Dir: Josh Cooley. Starring; Tom Hanks, Tim Allen, Annie Potts. G. Color. 100 min.
Pixar began its dominance in the world of children’s animation with the first ever full-length CGI animated film “Toy Story” way back in 1995. For my money still its best to this day. Nearly 25 years later the adventures of Woody and Buzz continue to warm the hearts of children and parents. With the latest installment the franchise has finally grown to the point of… kinda stale.
Look, I am not calling “Toy Story 4” a bad movie. If you have children this is certainly a legitimate option in bringing them to the theatre. It is a solid kids pic, and that is the problem. TS-4 is a complete retread of the previous installments with no new theme. The first film was about the fear of being forgotten. The second, a tale of not realizing how good life is when a new lifestyle looks great on paper. The third, a journey of growing up and coming to terms with passing on ones experiences to the next generation. For this one it is about all of those things and nothing more.
We open nine years in the past when the original kid toy owner Andy still plays with the crazy group. During a rainstorm the favorite race car ‘RC’ is stuck in a ditch. A rescue mission ensues in which Woody’s beloved Bo Peep (Annie Potts) is lost. Cut to modern day.
Bonnie has inherited the toy crew from Andy and loves them all. The young girl is scared to start her first day of school and Woody, being the nice guy he is (which is why he’s Tom Hanks), sneaks into her backpack after her parents refuse to let her bring a toy. Woody sees a scared Bonnie create her own toy named Forky and instantly falls in love with it. The cowboy is determined to make sure this child is able to enjoy her new buddy.
A side note; Forky (Tony Hale) is the best part of this otherwise by-the-numbers experience. He is a classic clueless character that simply wants to live life as a fork. Who doesn’t? Clever jokes are made about a little girl being in love with a spork glued to two pieces of thin wood for feet that has no idea what is happening. The most inspired writing involves Forky and his set of googled eyes.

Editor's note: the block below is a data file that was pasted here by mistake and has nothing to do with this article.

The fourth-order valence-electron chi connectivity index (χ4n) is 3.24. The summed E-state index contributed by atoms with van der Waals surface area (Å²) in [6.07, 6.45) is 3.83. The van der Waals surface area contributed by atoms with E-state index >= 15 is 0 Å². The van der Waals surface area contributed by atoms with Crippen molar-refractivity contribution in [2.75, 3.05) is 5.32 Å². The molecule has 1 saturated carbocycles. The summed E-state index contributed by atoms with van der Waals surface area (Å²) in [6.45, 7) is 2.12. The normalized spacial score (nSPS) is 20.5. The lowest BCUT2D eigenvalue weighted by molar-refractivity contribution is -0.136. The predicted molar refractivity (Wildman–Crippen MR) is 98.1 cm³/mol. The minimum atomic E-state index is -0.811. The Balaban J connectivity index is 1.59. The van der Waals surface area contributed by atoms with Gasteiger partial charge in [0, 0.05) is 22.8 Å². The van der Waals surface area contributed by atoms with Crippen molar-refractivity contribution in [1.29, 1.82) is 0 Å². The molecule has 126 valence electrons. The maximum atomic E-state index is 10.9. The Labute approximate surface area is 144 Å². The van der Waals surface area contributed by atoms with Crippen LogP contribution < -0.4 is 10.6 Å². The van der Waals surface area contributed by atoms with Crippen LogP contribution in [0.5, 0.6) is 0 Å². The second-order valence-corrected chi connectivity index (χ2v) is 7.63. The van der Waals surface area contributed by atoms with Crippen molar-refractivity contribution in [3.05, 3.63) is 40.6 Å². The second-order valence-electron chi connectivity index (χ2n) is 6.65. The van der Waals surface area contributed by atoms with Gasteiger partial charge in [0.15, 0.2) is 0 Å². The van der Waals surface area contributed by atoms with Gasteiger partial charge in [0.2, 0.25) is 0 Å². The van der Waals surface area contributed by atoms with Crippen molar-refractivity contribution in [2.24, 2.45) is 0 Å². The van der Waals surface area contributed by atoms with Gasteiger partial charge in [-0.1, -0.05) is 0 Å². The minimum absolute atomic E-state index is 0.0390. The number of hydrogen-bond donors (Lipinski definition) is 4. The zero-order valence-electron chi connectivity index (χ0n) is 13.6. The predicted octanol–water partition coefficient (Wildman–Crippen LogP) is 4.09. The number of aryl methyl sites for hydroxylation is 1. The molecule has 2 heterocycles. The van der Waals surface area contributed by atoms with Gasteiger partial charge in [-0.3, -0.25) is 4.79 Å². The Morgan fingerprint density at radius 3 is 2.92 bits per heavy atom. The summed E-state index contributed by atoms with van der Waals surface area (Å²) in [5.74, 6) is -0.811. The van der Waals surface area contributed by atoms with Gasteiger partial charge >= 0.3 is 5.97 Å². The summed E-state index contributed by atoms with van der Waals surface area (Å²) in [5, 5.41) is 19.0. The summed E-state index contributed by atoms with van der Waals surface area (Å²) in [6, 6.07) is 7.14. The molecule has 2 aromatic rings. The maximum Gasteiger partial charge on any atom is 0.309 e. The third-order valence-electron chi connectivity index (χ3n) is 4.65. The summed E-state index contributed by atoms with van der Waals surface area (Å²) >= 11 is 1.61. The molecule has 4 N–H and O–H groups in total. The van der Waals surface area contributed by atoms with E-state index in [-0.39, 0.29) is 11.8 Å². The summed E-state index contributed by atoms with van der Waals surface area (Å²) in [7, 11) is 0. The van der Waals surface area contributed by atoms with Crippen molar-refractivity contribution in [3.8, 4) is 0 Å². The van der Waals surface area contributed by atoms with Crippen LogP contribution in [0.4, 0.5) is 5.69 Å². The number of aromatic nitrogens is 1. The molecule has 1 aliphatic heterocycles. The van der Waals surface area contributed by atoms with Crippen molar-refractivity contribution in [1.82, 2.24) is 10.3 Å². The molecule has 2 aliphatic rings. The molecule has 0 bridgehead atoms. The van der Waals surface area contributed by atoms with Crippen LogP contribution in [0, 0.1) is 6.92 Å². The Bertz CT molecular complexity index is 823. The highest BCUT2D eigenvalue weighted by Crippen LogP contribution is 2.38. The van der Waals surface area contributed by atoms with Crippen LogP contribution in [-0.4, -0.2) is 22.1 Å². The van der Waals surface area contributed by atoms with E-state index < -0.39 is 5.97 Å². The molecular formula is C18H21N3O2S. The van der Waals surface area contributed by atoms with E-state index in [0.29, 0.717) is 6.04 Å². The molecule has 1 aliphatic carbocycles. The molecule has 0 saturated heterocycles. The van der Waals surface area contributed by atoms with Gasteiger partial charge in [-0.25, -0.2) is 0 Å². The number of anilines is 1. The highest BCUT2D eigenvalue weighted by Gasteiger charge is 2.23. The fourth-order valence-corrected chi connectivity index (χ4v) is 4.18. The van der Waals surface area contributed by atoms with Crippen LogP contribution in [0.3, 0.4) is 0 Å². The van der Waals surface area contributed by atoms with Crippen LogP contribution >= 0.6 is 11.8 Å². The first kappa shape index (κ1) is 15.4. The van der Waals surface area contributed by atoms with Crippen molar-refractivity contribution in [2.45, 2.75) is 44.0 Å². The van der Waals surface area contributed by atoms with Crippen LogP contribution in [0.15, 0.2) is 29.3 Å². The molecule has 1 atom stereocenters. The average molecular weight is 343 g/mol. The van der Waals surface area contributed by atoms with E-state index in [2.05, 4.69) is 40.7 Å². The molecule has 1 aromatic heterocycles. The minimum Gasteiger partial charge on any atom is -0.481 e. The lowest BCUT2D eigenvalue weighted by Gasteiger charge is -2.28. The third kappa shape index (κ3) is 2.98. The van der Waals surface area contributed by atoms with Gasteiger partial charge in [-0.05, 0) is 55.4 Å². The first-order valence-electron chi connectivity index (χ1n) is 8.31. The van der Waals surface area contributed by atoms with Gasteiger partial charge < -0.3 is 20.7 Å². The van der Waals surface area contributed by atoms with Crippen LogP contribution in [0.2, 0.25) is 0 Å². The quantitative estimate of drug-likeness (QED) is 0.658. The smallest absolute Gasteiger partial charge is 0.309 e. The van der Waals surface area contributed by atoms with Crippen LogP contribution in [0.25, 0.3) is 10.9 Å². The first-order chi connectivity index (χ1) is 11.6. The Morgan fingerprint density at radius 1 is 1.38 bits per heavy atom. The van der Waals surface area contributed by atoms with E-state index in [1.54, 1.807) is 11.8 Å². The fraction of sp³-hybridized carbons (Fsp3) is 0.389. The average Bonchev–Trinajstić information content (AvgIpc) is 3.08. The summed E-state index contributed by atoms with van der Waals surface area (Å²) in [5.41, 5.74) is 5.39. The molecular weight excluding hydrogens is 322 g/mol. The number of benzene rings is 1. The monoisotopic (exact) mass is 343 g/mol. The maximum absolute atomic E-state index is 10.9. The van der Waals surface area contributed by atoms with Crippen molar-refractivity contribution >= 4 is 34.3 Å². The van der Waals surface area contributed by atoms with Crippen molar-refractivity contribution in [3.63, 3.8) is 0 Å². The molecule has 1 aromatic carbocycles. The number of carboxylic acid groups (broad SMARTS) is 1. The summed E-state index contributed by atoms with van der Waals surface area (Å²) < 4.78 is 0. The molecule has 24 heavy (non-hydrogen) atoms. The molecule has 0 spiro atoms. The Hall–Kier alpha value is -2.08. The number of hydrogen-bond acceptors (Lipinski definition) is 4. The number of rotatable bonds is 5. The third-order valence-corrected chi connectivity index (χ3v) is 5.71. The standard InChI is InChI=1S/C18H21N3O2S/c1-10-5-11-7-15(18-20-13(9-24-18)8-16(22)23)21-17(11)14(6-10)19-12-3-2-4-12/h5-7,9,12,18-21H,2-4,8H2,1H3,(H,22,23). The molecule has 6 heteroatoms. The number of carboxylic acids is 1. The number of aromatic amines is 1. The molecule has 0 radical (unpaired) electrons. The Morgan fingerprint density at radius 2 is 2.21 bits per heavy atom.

Long story short, Forky escapes and Woody goes after him. They end up at an antique shop where Woody sees Bo-Peep, who has become a badass, and is confronted with the main villain Gabby Gabby (Christina Hendricks). Gabby Gabby’s voice box has run out and is after Woody’s so she can be a complete toy again. A litany of ventriloquist dolls are her crew of thugs. Forky is captured and becomes her bait. Woody has a limited amount of time before Bonnie and her parents continue on in their RV during a summer vacation.
Meanwhile, a crew of other antique toys join the rescue mission because Forky has an owner. They are envious as they do not have a “person”. The top one is Duke Caboom, voiced by Keanu Reeves. Look, I like Keanu and this is not on him, but this character is completely meaningless. If this movie was made in the 15 year span between “The Matrix” and “John Wick” nobody would give a darn about him voicing the character because he does nothing other than one or two funny poses. Critics and twitter users are going nuts about how he steals the show. How? Please give me one reason.
I’m sure you are wondering what is going on with Buzz Lightyear (Tim Allen) and the rest of the crew. So was I. This movie spends so much time establishing new characters that, other than Forky, are uninteresting from head to toe. Give me more angry pig, disgruntled potato head, and frightened dinosaur are phrases I never thought would come out of my mouth. Sometimes sticking with the basics is the appropriate choice.
“Toy Story 4” does not really have anything new or original to present to kids in a broader idea way which is what has made so many Pixar films classics. It is more like an episode of Saturday morning cartoons instead of a classic film. The feeling of ‘look how much money we’ll make’ permeates on screen instead of ‘we can teach kids something’ is undeniably clear. This is not even close to “Cars” bad in any way but with the bar being set at “Toy Story” level TS-4, and I’ll keep the language clean, is half way there between good and poopy-poopy.
Suck Factor: 3out of 7 (7 means your movie really SUCKS!)
Written by Byrd
The SUCK FACTOR, how it works. We have flipped the rating system upside down. If a film is classic, it gets a 0. Meaning that movie has 0 SUCKS. If a film is complete trash you must avoid at all costs, it gets a 7, meaning this movie really SUCKS!